Fringe theatre steps into lime­light to show re­gion’s strength

The York­shire Post re­cently met the pro­duc­ers be­hind the boom in Fringe Theatre. Arts Cor­re­spon­dent Nick Ahad talks to the mak­ers.

Yorkshire Post - Culture & The Guide - - STAGE -

IN 1998 Dick Bon­ham faced a choice.

Along with seem­ingly all his univer­sity friends, he could leave Leeds and head to London, where you sim­ply “had to be” if you wanted to work in theatre.

Or stay in York­shire and try to make some­thing hap­pen here.

“I kept see­ing peo­ple leave, there was this con­stant drain of tal­ented peo­ple out of York­shire, to London,”says Bon­ham.

“I didn’t want to leave. I like York­shire, I’m from here, I could see there were tal­ented peo­ple stay­ing and in­tel­li­gent au­di­ences, so why not stay and try to make work here?

“It also oc­curred to me that when peo­ple kept say­ing that you had to live in London, well, most peo­ple in the UK don’t live in London, so how could that be the case?

“It was about mak­ing the decision to stay here and then mak­ing the decision to try and make things hap­pen.”

Bon­ham found him­self with a job or­gan­is­ing the pro­gramme at Leeds Car­riage­works theatre and re­alised he had an op­por­tu­nity to make a real dif­fer­ence to the tal­ent drain from York­shire to the south.

He had a space and a venue where he could help make work hap­pen.

In 2009 he launched Emerge, an artist de­vel­op­ment pro­gramme that be­gan with a week-long fes­ti­val of new work. Hav­ing se­cured Arts Coun­cil fund­ing for the scheme, Emerge en­ters its fourth year in 2012.

He might have had less than a shoe­string for a bud­get, but he knew there was an en­ergy in York­shire and that if he made the space avail­able, the tal­ent in the re­gion could – and would – make use of it.

In Jan­uary the York­shire Post spoke to the pro­duc­ers, the peo­ple who run the com­pa­nies that are be­hind the boom of Fringe theatre in West York­shire, which ap­pears to be go­ing through one of the strong­est phases it has ever ex­pe­ri­enced.

The peo­ple who make that work say the recipe is sim­ple: spa­ces, op­por­tu­nity, peer sup­port, venue back­ing and men­tor­ing.

Lawrence Speck is a for­mer drama teacher who is now cre­at­ing theatre work for chil­dren full-time. Orig­i­nally from London, he faced the ques­tion of where to work – and chose Leeds be­cause of the op­por­tu­ni­ties he saw in West York­shire for new theatre work.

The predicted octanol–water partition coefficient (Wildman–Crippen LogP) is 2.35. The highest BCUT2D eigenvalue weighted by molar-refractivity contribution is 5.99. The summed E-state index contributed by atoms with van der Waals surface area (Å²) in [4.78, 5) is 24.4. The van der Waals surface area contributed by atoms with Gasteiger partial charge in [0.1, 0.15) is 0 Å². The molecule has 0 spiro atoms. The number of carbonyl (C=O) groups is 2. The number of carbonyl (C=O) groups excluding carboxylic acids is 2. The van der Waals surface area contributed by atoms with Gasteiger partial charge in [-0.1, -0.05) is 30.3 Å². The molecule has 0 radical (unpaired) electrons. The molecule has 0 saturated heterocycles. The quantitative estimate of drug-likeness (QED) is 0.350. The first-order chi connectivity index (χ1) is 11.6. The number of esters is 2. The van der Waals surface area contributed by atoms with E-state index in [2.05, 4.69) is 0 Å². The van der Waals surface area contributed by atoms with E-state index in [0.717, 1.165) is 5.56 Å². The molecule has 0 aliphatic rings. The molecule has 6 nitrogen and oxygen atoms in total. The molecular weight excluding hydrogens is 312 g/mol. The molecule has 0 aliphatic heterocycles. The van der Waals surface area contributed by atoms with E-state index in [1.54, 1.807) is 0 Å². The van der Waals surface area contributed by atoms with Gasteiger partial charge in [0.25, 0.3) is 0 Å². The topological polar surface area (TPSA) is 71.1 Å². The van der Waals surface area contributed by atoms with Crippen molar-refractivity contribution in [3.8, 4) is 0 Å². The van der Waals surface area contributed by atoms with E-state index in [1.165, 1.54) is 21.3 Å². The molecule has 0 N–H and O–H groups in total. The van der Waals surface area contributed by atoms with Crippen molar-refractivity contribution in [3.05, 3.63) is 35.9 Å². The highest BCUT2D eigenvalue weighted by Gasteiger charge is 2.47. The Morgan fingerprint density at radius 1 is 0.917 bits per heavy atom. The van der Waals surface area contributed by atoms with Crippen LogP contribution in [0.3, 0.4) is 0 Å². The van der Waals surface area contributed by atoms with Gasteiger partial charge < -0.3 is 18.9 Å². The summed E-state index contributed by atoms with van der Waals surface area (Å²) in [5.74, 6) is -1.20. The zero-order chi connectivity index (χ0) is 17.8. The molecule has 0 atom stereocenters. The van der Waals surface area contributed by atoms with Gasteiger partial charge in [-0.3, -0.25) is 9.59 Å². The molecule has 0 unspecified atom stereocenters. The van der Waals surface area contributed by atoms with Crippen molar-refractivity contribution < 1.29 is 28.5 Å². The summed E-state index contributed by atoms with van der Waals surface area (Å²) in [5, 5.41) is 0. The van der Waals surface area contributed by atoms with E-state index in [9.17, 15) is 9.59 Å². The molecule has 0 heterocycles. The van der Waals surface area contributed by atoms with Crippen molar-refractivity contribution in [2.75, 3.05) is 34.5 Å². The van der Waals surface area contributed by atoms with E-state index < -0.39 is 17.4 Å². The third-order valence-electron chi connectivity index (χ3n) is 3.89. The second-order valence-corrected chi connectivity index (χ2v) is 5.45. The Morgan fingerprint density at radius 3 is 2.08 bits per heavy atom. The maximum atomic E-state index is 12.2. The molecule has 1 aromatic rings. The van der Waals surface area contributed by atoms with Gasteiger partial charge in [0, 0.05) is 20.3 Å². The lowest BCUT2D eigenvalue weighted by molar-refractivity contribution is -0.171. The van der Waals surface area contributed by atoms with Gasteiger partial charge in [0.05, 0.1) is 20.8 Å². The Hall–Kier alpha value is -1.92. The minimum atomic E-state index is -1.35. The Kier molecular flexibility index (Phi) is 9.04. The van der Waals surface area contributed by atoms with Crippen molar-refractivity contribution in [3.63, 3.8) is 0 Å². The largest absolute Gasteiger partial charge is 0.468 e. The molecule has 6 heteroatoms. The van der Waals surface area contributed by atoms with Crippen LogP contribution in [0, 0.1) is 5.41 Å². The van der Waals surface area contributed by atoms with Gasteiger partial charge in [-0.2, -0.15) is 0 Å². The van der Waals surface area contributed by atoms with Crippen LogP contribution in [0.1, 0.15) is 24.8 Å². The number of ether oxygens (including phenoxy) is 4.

Speck was one of four emerg­ing theatre mak­ers we spoke to who have come to the York­shire theatre scene through Emerge.

Speck, Ben Ta­goe, a writer who has worked on smallscale theatre and re­cently be­gan work­ing with the BBC, El­lie Har­ri­son, a per­former whose work strad­dles the worlds of theatre and live art, Naomi Roth­well, who cre­ates work for young au­di­ences, and Bon­ham were the theatre mak­ers we brought to­gether.

All of them tried out work at the Emerge Fes­ti­val in 2010, where they pre­sented theatre pieces in em­bry­onic form.

Be­ing al­lowed to try things out, see what works – and be­ing al­lowed to fail – they say is vi­tal in them be­com­ing the suc­cess­ful creative forces they have, or are be­gin­ning to, be­come.

Naomi Roth­well de­vel­oped her show Dreams of Philom­ena, in Spain, be­fore re­turn­ing to the UK.

She says: “When I came back lots of peo­ple were say­ing that I should go to Bris­tol, that the scene was re­ally tak­ing off there and it was the best place to be to get things hap­pen­ing. But I heard about Emerge and brought the piece here and it’s turned out to be the best place to be cre­at­ing new work.

“The thing that makes it so great is the level of sup­port. It goes from be­ing able to ring some­one like Dick up and say ‘can we have a meet­ing?’ or be­ing able to show your work to other theatre mak­ers and get their feed­back.

“I had a res­i­dency at the Car­riage­works, which meant I could de­velop my piece be­fore it went out.”

Ben Ta­goe, now writ­ing for top BBC shows in­clud­ing Ca­su­alty and Eastenders, came to Emerge through Red Lad­der, the Leeds-based theatre com­pany.

“I’d had a lot of sup­port from Red Lad­der and they rec­om­mended I do a piece for Emerge in 2010. It was the sin­gle big­gest step for­ward in my ca­reer, no doubt,” says Ta­goe.

“There is a real sense of sup­port from ev­ery­one around you with Emerge. It feels like ev­ery­one is work­ing to­gether.”

Bon­ham says: “Some of the best new theatre and per­for­mance in Bri­tain is com­ing out of the north, and Emerge aims to make a big noise about the great work be­ing made in our re­gion.”

Pod­cast Spe­cial at www. york­shire­ pod­cast

NEW WORK: Naomi Roth­well and Beth Cau­dle in The Dreams of Philom­ena. Roth­well had a res­i­dency at the Car­riage­works.

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